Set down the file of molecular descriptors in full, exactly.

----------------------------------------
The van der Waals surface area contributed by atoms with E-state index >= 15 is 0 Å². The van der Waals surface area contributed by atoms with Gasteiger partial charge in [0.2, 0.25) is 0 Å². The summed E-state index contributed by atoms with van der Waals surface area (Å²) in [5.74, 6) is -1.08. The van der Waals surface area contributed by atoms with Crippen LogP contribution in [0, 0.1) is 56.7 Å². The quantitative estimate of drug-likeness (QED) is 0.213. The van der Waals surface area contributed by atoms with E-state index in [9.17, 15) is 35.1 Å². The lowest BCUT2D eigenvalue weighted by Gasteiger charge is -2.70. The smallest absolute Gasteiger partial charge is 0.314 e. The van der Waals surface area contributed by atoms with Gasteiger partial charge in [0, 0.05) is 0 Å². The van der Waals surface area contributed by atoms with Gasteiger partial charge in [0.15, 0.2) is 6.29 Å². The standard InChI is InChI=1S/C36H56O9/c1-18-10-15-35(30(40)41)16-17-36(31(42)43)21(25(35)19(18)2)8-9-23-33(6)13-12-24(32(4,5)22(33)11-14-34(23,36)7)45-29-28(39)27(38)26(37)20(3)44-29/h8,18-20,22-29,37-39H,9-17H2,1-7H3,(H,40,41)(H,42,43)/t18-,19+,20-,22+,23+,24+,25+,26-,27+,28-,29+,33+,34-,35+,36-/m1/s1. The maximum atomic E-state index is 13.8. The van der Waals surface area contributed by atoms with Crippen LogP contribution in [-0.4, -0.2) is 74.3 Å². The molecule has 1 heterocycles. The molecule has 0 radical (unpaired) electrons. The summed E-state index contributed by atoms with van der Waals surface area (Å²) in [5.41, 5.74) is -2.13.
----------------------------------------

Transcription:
The van der Waals surface area contributed by atoms with E-state index >= 15 is 0 Å². The van der Waals surface area contributed by atoms with Gasteiger partial charge in [0.2, 0.25) is 0 Å². The summed E-state index contributed by atoms with van der Waals surface area (Å²) in [5.74, 6) is -1.08. The van der Waals surface area contributed by atoms with Crippen LogP contribution in [0, 0.1) is 56.7 Å². The quantitative estimate of drug-likeness (QED) is 0.213. The van der Waals surface area contributed by atoms with E-state index in [9.17, 15) is 35.1 Å². The lowest BCUT2D eigenvalue weighted by Gasteiger charge is -2.70. The smallest absolute Gasteiger partial charge is 0.314 e. The van der Waals surface area contributed by atoms with Gasteiger partial charge in [0, 0.05) is 0 Å². The van der Waals surface area contributed by atoms with Gasteiger partial charge in [0.15, 0.2) is 6.29 Å². The standard InChI is InChI=1S/C36H56O9/c1-18-10-15-35(30(40)41)16-17-36(31(42)43)21(25(35)19(18)2)8-9-23-33(6)13-12-24(32(4,5)22(33)11-14-34(23,36)7)45-29-28(39)27(38)26(37)20(3)44-29/h8,18-20,22-29,37-39H,9-17H2,1-7H3,(H,40,41)(H,42,43)/t18-,19+,20-,22+,23+,24+,25+,26-,27+,28-,29+,33+,34-,35+,36-/m1/s1. The maximum atomic E-state index is 13.8. The van der Waals surface area contributed by atoms with Crippen LogP contribution in [-0.4, -0.2) is 74.3 Å². The molecule has 1 heterocycles. The molecule has 0 radical (unpaired) electrons. The summed E-state index contributed by atoms with van der Waals surface area (Å²) in [5.41, 5.74) is -2.13.